This will be a series of short articles designed to provide a different perspective—a paradigm shift -- in terms of how most of you think about industrial safety. And how most of you think about accidental injury causation in general. Questions you will be asked in these articles have been asked to more than three million people in 66 countries. I have personally asked the questions to more than 125,000 people at training sessions and conferences. During the past five years we’ve also collected data with audience response systems. Despite the improvement in data collection, the answers and the percentages really haven’t changed since we first started asking these questions 20 years ago.
Some of the paradigm shifts I’ll discuss are controversial or cause arguments, especially with those who accept a lot of the traditional “doctrine” about industrial safety management at face value. But if you can keep an open mind as you go through the series, you’ll have a much broader perspective on accidental injury causation, and be much better equipped to answer questions like:
- Why does anybody ever get hurt when nobody ever wants to?
- Why do experts and experienced workers get hurt and killed?
- Why parents who love their children can’t keep them from getting hurt (especially when they are young).
Let’s begin by asking a question: when you think about the people you know well -- your family, friends and coworkers -- and all of their serious injuries (excluding sports), were they caused “primarily” by hazards or by two critical human errors occurring at the same time?
Paradigm shift #1: Hazards or human error?
If you ask people what’s more important, hazards or human error, you will hear many different perspectives...
Many managers, including some safety professionals, believe industrial safety is all about, or at least mostly about, the hazards, things inherently dangerous like a flame, toxic chemical or rotating saw blade -- something that needs to be contained, guarded or controlled. From a regulator’s point of view, hazards and controlling or guarding of them is basically what standards are all about. So it’s easy enough to see why some managers and safety professionals believe hazards are so important.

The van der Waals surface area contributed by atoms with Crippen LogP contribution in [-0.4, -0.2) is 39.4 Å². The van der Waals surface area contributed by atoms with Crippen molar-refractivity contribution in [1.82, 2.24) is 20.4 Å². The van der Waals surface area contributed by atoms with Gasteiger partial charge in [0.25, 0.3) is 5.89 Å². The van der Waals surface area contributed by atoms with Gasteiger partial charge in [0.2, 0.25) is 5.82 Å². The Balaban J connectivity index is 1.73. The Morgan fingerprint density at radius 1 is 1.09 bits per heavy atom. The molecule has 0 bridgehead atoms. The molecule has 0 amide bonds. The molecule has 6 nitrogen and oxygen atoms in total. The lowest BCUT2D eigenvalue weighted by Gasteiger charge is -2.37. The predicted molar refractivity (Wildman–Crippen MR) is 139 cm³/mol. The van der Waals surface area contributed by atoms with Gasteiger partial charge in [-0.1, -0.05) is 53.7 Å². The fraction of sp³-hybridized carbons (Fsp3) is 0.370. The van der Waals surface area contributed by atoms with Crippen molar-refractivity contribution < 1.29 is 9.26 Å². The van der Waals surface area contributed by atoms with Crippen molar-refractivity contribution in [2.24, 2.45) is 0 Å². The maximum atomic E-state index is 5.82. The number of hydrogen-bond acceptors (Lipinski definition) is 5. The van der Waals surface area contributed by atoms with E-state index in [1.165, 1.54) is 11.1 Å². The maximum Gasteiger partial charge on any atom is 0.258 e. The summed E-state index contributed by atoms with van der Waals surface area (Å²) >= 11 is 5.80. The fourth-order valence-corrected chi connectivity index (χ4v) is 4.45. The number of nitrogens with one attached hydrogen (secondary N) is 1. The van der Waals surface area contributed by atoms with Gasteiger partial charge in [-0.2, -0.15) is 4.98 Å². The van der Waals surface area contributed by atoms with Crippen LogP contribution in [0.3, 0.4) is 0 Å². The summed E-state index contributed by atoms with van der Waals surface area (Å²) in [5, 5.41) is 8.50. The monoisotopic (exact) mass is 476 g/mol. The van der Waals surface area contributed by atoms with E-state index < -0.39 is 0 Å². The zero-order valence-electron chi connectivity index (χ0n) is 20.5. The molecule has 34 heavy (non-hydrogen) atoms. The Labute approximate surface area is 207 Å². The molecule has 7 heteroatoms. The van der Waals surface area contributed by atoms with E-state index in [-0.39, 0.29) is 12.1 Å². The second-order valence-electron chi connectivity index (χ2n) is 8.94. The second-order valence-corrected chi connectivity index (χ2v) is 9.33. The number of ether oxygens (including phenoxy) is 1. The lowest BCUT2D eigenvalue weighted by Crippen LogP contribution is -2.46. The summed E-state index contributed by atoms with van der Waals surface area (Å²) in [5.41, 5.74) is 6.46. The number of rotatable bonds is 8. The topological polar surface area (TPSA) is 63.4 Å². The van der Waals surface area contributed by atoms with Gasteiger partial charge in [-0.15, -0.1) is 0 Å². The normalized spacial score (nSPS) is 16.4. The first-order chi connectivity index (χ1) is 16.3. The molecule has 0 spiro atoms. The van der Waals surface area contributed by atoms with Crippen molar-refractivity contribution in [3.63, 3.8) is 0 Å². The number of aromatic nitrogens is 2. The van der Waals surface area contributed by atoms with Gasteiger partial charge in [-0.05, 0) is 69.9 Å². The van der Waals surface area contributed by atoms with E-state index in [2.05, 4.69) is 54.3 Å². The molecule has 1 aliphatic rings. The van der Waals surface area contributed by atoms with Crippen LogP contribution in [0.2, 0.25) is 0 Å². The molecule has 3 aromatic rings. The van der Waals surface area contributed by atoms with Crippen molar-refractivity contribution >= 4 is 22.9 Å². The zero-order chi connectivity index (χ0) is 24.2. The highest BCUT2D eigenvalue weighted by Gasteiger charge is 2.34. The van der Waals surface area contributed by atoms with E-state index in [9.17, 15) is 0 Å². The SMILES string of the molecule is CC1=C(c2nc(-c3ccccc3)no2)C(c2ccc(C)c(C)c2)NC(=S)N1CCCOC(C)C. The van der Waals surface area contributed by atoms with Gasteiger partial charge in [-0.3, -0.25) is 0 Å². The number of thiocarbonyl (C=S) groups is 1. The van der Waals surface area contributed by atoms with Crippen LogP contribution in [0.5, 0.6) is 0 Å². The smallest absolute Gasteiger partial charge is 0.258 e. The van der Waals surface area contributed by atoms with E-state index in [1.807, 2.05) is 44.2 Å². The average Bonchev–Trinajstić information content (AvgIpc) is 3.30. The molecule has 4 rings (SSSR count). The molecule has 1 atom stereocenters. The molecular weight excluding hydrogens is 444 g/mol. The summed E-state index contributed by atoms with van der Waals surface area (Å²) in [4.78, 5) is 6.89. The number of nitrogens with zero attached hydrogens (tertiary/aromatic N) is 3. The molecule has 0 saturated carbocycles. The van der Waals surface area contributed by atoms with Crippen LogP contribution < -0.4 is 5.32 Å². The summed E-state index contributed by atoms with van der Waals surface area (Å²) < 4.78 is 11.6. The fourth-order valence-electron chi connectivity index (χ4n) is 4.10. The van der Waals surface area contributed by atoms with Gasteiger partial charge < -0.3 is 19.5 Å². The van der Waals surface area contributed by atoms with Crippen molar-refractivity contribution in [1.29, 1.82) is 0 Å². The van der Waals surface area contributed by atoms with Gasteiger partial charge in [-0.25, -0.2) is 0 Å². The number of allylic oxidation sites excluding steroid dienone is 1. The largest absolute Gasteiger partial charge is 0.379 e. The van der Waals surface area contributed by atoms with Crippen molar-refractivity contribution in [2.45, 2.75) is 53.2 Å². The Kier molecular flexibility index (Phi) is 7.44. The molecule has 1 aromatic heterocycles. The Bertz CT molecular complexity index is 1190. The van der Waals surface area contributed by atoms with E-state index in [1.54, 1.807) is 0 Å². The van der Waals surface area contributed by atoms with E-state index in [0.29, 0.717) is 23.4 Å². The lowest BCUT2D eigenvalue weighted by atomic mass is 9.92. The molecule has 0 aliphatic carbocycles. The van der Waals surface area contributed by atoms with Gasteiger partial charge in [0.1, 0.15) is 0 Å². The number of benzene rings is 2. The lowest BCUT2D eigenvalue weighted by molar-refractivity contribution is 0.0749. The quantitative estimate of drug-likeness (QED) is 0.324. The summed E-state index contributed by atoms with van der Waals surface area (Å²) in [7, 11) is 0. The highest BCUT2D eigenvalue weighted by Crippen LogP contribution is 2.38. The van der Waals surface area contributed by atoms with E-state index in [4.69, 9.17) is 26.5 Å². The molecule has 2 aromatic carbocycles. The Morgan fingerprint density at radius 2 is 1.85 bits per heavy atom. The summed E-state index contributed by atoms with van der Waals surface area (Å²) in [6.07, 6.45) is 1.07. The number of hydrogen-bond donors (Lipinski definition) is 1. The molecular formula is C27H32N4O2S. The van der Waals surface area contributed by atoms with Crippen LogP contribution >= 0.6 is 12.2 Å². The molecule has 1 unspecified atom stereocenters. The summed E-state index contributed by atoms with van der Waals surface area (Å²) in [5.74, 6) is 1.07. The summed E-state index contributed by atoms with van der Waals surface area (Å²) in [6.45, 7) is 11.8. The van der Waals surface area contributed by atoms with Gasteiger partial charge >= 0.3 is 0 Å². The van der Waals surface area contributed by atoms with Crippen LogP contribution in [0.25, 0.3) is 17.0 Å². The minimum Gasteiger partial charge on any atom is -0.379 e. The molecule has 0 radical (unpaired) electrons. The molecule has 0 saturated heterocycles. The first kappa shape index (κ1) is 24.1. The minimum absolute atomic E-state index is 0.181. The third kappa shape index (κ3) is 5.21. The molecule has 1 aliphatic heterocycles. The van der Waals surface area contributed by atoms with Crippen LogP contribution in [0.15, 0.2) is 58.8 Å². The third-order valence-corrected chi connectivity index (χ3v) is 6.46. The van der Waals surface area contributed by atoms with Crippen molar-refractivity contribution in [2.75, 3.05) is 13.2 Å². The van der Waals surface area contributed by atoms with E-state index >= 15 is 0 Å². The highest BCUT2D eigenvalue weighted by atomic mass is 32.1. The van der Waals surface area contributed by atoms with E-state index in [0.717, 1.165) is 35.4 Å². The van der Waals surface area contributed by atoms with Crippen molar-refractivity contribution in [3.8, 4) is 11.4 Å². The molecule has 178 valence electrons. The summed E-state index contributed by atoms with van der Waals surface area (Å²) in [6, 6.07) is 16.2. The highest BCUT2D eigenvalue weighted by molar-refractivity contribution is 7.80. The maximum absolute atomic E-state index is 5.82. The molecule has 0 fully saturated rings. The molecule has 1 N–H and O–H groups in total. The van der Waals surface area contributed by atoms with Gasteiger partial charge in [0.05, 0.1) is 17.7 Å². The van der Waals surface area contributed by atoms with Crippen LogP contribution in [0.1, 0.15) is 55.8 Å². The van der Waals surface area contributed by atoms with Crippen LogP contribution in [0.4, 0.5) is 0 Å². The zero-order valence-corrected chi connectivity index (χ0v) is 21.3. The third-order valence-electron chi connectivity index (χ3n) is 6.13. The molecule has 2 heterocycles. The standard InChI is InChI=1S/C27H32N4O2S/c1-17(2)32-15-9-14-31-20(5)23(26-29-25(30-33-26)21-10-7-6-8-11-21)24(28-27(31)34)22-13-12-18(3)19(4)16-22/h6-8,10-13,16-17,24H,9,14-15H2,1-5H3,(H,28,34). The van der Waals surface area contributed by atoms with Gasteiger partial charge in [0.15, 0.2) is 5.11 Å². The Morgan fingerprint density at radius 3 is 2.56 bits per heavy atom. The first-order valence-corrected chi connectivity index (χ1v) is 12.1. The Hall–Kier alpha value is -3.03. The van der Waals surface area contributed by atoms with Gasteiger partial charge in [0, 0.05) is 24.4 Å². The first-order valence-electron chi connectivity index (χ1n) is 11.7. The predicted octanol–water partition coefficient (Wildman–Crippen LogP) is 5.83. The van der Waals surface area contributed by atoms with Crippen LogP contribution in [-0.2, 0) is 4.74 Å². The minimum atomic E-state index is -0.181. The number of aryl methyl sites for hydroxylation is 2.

Another consideration: engineering controls, ventilation systems, guarding and personal protective equipment all cost money. Since these costs do not directly improve production or quality, it’s easy to understand why many managers think they are a “sunk cost” or just a “cost of doing business.” This reinforces the paradigm that industrial safety is primarily about identifying and mitigating hazards.
Other people will say human error is inevitable; that it’s a result, not a cause; and it is not important in a well-managed safety system. But these folks still will go home and tell their kids to be “careful” not to commit a human error. Or if they do get hurt, try to be “more careful” next time. Are they hypocrites or using the wrong paradigms or belief systems?
Let’s look at the paradigms or beliefs involved here. Say someone thinks a hazard is inherently dangerous, such as a flame, toxic chemical, etc. OK, have them look at a concrete bridge on a highway and ask, “Is that bridge a hazard?” Most will inspect the bridge and if there’s nothing structurally wrong with it, they’ll say no. “But what if you hit that concrete at 60 mph on a motor bike?” It could kill you.
So I’m not talking only about inherently dangerous hazards. We need to talk about hazardous energy—which includes kinetic energy (see Figure #1). In terms of potential for harm, this could be if something hits you (line-of-fire), or if you hit it or you move into it (eyes not on task; mind not on task; loss of balance, traction or grip).